Dear Leaders and Members of My Good School,
My school’s motto was: “Youth Shall Rebuild the World.” Our entire education process and curriculum was centered around the thought that learning is a life-long activity and schools must prepare students to be life-long learners. Understandably, the teachers too would teach with a method that nudged curiosity in us and inspired action. Often, the learning was done outside the classroom with well curated,long or short excursions. We had our own student parliament, elected by the students, every year. We fought elections with much fervor and the elected student government was given significant empowerment to decide on school rules, holidays, academics and student festivals and activities.
When at school, India was not some distant idea for us, she was a person, fully present in our lives. We understood our relationship with our country from experiences both academic and otherwise. I think our founder’s vision was to prepare the young to act constructively for society, nation and the world, whenever and however the opportunity presented itself.
What I learnt at school became my talisman in life. I looked at each opportunity professionally or personally to unlearn and learn constantly. Life has now become my school. Therefore in 2014, when I decided to drive across India for 51 days with three friends, there was not much hesitation in my mind and heart. I had done this kind of learning for several years, through travel and meeting people everywhere. What I discovered in those 51 days and also from my travels for over two decades form the beating heart of my first book: “Highway to Swades – Rediscovering India’s Superpowers.”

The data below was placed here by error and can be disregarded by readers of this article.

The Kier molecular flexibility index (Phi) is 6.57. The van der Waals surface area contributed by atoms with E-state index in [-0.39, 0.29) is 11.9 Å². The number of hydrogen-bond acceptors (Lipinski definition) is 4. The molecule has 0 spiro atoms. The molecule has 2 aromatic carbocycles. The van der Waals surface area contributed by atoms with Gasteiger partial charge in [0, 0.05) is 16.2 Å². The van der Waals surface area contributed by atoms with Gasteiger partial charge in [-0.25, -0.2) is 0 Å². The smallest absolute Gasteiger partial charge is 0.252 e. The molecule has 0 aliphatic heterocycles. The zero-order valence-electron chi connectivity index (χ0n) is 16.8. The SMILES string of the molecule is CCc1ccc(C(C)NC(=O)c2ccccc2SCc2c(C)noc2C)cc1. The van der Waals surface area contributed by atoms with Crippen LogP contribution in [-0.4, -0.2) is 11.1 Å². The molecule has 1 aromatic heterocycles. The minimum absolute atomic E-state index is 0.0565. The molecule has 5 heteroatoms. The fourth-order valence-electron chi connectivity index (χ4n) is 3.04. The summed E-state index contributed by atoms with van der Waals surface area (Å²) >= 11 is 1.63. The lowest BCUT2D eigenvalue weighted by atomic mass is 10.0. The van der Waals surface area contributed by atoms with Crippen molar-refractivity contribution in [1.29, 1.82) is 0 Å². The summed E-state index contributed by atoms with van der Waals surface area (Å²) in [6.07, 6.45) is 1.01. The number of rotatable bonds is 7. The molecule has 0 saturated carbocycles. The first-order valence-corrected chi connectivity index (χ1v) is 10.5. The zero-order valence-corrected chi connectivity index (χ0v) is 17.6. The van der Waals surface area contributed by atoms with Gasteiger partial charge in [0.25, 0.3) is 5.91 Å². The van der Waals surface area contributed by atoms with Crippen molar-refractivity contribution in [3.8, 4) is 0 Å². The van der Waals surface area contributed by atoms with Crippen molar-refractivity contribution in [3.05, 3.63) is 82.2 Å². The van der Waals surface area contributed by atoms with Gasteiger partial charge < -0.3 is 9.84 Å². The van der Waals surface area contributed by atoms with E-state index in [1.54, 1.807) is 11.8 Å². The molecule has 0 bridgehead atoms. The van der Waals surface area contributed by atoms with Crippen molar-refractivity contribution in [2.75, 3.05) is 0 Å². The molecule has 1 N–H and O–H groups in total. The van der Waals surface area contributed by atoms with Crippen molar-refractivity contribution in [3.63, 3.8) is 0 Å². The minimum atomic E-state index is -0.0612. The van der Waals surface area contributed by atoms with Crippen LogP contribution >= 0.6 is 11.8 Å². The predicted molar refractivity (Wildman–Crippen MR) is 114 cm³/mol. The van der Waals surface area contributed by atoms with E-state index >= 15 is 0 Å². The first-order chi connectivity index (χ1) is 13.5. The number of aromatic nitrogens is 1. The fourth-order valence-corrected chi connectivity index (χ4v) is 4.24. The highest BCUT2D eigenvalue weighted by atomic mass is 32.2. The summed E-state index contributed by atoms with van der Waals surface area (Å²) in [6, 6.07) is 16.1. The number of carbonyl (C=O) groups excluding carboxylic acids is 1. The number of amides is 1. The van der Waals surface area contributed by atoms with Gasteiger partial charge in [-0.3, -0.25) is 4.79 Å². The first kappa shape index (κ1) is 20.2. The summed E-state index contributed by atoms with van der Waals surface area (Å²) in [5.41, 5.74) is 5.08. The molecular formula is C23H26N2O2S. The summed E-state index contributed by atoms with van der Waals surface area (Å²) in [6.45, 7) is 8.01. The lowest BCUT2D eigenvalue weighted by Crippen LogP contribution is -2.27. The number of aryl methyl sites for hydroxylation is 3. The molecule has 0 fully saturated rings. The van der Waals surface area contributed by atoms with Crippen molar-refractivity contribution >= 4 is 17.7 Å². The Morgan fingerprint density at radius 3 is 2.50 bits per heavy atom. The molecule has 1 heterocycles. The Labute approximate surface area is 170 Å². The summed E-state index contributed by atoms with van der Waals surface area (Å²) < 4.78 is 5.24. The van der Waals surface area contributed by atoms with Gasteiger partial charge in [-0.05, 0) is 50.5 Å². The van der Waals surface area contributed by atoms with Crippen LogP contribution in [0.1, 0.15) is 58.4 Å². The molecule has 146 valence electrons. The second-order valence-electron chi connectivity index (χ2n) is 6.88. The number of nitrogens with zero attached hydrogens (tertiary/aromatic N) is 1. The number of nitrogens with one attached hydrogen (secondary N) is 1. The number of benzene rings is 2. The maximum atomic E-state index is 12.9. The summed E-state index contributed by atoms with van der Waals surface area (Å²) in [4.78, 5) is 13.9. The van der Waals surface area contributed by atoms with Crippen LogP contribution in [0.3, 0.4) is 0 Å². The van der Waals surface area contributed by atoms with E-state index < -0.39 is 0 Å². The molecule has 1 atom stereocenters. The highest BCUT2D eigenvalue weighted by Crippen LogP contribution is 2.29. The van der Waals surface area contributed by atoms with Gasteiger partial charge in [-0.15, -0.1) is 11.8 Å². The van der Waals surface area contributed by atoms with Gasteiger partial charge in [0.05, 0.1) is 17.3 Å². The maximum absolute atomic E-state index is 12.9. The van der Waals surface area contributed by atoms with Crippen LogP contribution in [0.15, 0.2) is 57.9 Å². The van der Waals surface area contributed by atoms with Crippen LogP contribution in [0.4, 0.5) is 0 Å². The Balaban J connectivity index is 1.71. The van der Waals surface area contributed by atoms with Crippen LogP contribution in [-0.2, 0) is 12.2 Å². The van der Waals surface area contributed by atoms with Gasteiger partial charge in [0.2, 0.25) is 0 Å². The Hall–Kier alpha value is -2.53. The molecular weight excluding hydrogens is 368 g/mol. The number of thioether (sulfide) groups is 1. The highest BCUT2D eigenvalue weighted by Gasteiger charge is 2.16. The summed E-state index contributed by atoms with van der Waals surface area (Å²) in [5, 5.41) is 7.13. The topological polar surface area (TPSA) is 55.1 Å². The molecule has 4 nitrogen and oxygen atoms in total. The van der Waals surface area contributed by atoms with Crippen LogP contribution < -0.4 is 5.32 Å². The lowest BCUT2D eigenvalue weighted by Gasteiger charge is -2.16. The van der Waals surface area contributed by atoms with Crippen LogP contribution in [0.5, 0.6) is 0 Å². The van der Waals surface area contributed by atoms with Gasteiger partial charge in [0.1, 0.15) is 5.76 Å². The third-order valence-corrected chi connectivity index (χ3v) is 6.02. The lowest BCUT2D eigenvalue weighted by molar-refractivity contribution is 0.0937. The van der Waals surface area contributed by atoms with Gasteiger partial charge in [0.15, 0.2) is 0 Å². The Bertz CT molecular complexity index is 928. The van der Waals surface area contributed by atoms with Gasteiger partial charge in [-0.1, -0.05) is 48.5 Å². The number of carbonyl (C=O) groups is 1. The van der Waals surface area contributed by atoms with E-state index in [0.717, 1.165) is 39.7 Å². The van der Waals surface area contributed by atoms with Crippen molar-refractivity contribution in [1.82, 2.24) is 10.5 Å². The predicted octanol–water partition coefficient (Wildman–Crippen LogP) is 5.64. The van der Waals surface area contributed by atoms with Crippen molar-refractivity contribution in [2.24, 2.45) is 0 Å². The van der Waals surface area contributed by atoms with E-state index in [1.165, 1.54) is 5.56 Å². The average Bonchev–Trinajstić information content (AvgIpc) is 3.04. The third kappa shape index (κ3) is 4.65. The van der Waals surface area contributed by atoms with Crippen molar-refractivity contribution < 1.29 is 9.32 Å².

What Highway to Swades expedition taught me was that our country is full of amazing people and their wonderful stories. Stories of love, harmony, peace, enterprise, nature, creativity, knowledge, commitment, inclusion, heritage, culture, assimilation, individualization, community, wellness, beauty, sacrifice, rituals, food and the arts. I call them India’s superpowers and the book tells stories of Indians from across the country and all walks of life who live and strive for these superpowers.
What writing this book taught me was that we each have our own superpowers and we can call them to action for ourselves, our loved ones and for society at large. One of my superpowers is to listen and the other is to write and therefore I continue to engage with Indians everywhere and of all ages to understand more about who they, what they do, why they do it, what are their aspirations and dreams etc. This gives me immense hope as I think as a people we may be content but at the same time we are ambitious for our future as individuals and as a nation.
It is with this thought, that I want to engage with all of you, to listen more, to have meaningful dialogues and to see if individual or collective action is possible for what we care deeply about.